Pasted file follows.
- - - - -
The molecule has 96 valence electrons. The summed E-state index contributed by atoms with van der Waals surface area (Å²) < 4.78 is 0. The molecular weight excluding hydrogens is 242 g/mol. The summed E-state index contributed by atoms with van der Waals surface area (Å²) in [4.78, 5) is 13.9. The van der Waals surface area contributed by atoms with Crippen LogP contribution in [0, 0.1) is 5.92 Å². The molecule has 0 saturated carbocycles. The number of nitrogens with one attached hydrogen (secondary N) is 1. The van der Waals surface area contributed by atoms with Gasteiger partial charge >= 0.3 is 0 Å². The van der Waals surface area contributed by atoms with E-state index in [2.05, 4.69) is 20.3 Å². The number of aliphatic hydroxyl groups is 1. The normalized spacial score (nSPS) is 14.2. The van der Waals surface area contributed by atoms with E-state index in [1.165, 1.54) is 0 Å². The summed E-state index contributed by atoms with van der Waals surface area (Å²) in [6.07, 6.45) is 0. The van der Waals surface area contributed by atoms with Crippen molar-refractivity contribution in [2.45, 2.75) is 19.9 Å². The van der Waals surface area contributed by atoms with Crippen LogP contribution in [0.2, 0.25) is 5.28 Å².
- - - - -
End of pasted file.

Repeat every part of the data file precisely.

The molecule has 96 valence electrons. The summed E-state index contributed by atoms with van der Waals surface area (Å²) < 4.78 is 0. The molecular weight excluding hydrogens is 242 g/mol. The summed E-state index contributed by atoms with van der Waals surface area (Å²) in [4.78, 5) is 13.9. The van der Waals surface area contributed by atoms with Crippen LogP contribution in [0, 0.1) is 5.92 Å². The molecule has 0 saturated carbocycles. The number of nitrogens with one attached hydrogen (secondary N) is 1. The van der Waals surface area contributed by atoms with Gasteiger partial charge >= 0.3 is 0 Å². The van der Waals surface area contributed by atoms with E-state index in [2.05, 4.69) is 20.3 Å². The number of aliphatic hydroxyl groups is 1. The normalized spacial score (nSPS) is 14.2. The van der Waals surface area contributed by atoms with E-state index in [1.165, 1.54) is 0 Å². The summed E-state index contributed by atoms with van der Waals surface area (Å²) in [6.07, 6.45) is 0. The van der Waals surface area contributed by atoms with Crippen molar-refractivity contribution in [2.45, 2.75) is 19.9 Å². The van der Waals surface area contributed by atoms with Crippen LogP contribution in [0.2, 0.25) is 5.28 Å².